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Comment Article is complete FUD (Score 1) 163

The article is nonsense. Every privacy problem mentioned either doesn't exist or predates HTML5. Every browser has a security team that carefully reviews any new features for privacy breaches and reports problems back to the standards bodies before implementation. Everyone involved in web standards is well aware of all of these issues and tries to head them off at the pass. No website can read another website's data, none can store things without the user's permission, and nothing stops users from clearing all private data at any time.

Let's look at this systematically. First of all:

The new Web language and its additional features present more tracking opportunities because the technology uses a process in which large amounts of data can be collected and stored on the user’s hard drive while online. Because of that process, advertisers and others could, experts say, see weeks or even months of personal data. That could include a user’s location, time zone, photographs, text from blogs, shopping cart contents, e-mails and a history of the Web pages visited.

Web Storage, Web SQL Database, and IndexedDB are three of the standards commonly lumped in with HTML5, and all of them do indeed allow larger amounts of data to be stored client-side than ever before. What the article doesn't mention is it's only available to the site that stored it, and users can clear it as easily as cookies. It poses absolutely no privacy threat beyond cookies: if a server wants to store data on your computer, it can already just store it on the server and store a short identifying key as the cookie.

What the unnamed "experts" here say is therefore crazy. Nothing in HTML allows advertisers to see your location or time zone without your consent, let alone shopping cart contents or e-mail. Since the article doesn't deign to specify what HTML5 technologies are supposed to be able to do this magic, I can't refute it beyond saying it's just nonsense.

The new Web language “gives trackers one more bucket to put tracking information into,” said Hakon Wium Lie, the chief technology officer at Opera, a browser company.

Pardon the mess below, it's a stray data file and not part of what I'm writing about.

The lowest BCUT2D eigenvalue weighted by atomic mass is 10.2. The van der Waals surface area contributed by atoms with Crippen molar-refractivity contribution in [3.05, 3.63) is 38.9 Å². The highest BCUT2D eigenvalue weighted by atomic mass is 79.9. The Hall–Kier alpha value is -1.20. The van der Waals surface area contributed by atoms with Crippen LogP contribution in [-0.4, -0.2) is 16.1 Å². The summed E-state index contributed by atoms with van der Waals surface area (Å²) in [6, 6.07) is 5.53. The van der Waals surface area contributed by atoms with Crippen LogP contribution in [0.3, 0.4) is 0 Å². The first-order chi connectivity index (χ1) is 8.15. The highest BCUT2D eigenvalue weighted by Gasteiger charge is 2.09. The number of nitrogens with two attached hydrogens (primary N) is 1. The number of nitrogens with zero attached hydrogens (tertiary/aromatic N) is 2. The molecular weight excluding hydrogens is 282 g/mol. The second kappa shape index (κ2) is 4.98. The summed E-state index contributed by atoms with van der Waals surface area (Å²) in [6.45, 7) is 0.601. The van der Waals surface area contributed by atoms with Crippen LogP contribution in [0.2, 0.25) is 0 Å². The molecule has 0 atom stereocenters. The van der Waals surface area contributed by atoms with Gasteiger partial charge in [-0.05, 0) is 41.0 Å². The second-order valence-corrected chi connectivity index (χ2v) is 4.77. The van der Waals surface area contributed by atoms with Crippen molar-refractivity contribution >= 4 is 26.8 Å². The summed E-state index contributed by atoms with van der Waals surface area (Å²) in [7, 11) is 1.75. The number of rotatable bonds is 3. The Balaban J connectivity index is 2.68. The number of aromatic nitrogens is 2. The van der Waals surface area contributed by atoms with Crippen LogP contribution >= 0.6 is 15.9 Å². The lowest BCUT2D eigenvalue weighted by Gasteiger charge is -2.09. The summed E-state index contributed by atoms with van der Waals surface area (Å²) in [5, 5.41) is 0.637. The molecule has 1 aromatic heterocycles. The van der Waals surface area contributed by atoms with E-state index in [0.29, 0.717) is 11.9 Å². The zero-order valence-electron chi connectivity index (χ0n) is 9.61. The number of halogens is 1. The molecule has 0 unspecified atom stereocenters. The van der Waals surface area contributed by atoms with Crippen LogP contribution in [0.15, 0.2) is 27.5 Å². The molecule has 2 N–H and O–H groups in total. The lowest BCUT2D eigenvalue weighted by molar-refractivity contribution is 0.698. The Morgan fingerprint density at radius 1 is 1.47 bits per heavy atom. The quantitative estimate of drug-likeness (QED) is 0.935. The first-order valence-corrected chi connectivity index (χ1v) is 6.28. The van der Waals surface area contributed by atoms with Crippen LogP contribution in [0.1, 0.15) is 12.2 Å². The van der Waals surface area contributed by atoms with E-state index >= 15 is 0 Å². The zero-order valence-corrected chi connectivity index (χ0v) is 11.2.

Hâkon knows what he's talking about – he's a notable figure in the web standards community, editing such high-profile standards as CSS 2.1. But look at what he says carefully: trackers get "one more bucket". One more just like all the others, which can be controlled and cleared along with all the others, thus no greater privacy risk. I'd bet good money that this quote of his is taken completely out of context, and that he was dismissing the reporter's fearmongering.

Then there's mention of evercookie. But nothing that evercookie does relies on any HTML5 feature. Yes, it stores things in four different types of HTML5 storage, but again, those are cleared just like cookies. Try it yourself: create an evercookie on that page, clear your cookies from your browser's menus, and then click to rediscover cookies. You'll see that the four HTML5 methods (localData, globalData, sessionData, dbData) are all cleared too.

(There is one other mention of HTML5 on evercookie's page, but it's red herring. The pngData mechanism uses HTML5 canvas, but if you look at how it works, it would work just as easily by storing a JavaScript file or even a plain text file, and retrieving it via <script> or XMLHttpRequest.)

It's worth emphasizing, by the way, that using your browser's "private browsing mode" (whatever it's called) will completely defeat evercookie. So this is not some earth-shattering problem that no one's thought of.

The article goes on:

Each browser has different privacy settings, but not all of them have obvious settings for removing data created by the new Web language. Even the most proficient software engineers and developers acknowledge that deleting that data is tricky and may require multiple steps.

Again, this is patent nonsense. All browsers clear the new data sources whenever you clear cookies. The Web Storage spec explicitly advises this: "User agents should present the interfaces for clearing these in a way that helps users to understand this possibility and enables them to delete data in all persistent storage features simultaneously." But if you don't believe it, just try the evercookie test I suggested above and see for yourself.

There's really nothing to see here.

Comment Re:Don't fear the standard, use a better browser (Score 1) 163

The browsers should come out of the box with those settings. There is no good reason for 3rd party anything (cookies, flash, images) other than bad web development, injection of bad content or tracking for nefarious purposes.

This might have been tenable if it had been the policy since day one, but now there are billions of sites that expect third-party content to work. Browsers can't just disable that, or their users will say "All my websites don't work anymore!" and switch to a competitor, or refuse to upgrade.

Same with HTML5. There is no reason that website x needs to be able to read the content of website y. It also doesn't need to access your browser settings or anything outside of the window where the website renders (that is buttons, history, other cookies, preferences or bookmarks).

I'm glad you think so, because HTML5 doesn't allow any of those things, any more than any previous web technologies did. The exceptions are minor and carefully crafted: e.g., websites can communicate using postMessage(), but only if both of them cooperate, so there's no security or privacy breach.